Amazon.com's employees are listening to voice recordings captured in Echo owners’ homes in order to improve the Alexa digital assistant.
The recordings are transcribed, annotated and then fed back into the software as part of an effort to make Alexa’s understanding of human speech better. Amazon employees are also able to listen to accidental recordings from customers around the world, made when the devices think that they hear the word “Alexa.” Reviewers listen to as many as 1,000 recordings per day.
The Alexa voice review process was described by seven people who have worked on the program, according to Bloomberg.
“We take the security and privacy of our customers’ personal information seriously,” an Amazon said in astatement. “We only annotate an extremely small sample of Alexa voice recordings in order [to] improve the customer experience. For example, this information helps us train our speech recognition and natural language understanding systems, so Alexa can better understand your requests, and ensure the service works well for everyone.
“We have strict technical and operational safeguards, and have a zero tolerance policy for the abuse of our system. Employees do not have direct access to information that can identify the person or account as part of this workflow. All information is treated with high confidentiality and we use multi-factor authentication to restrict access, service encryption and audits of our control environment to protect it.”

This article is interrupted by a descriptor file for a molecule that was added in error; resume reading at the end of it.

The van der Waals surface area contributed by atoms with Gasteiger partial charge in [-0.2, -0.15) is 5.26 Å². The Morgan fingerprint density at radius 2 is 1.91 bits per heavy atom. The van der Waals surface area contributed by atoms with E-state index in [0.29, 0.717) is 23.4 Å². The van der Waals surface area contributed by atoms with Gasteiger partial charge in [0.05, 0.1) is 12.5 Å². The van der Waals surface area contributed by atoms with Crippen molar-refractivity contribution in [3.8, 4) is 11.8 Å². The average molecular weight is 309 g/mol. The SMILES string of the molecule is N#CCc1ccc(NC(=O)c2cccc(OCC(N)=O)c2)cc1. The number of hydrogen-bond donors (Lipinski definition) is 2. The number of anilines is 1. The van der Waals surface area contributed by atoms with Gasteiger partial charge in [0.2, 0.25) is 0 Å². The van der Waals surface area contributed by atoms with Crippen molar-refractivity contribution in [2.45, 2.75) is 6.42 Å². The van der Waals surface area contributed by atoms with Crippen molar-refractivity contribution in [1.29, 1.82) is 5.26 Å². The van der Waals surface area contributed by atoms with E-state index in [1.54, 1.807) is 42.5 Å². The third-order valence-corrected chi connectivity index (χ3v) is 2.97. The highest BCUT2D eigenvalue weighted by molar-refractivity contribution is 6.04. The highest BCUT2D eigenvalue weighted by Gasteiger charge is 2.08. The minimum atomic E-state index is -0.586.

In Alexa's privacy settings, the company gives users the option of disabling the use of their voice recordings for the development of new features.
Besides the obvious privacy concerns, Amazon's actions highlight the human role in training software algorithms. Although Amazon says Alexa “lives in the cloud and is always getting smarter,” humans are doing some of the teaching. But consumers are not aware that another human may be listening to what they’re telling their smart speaker in the intimacy of their homes.
Ashkan Soltani, the former chief technologist of the US Federal Trade Commission, wrote: “Most people consider a person listening significantly more privacy invasive than a machine.”
Twitter users have also complained that Amazon has given employees access to their Alexa recordings. “They chose to covertly invade people’s privacy,” wrote one Twitter user. Customers have also pledged to avoid using Echo devices after the report.
Apple’s Siri digital assistant also has human helpers, who work to gauge whether the digital assistant’s interpretation of requests lines up with what the person said. The recordings they review lack personally identifiable information and are stored for six months tied to a random identifier, according Apple.
At Google, some reviewers can access some audio snippets from its Assistant to help train and improve the product, but it’s not associated with any personally identifiable information and the audio is distorted, the company says.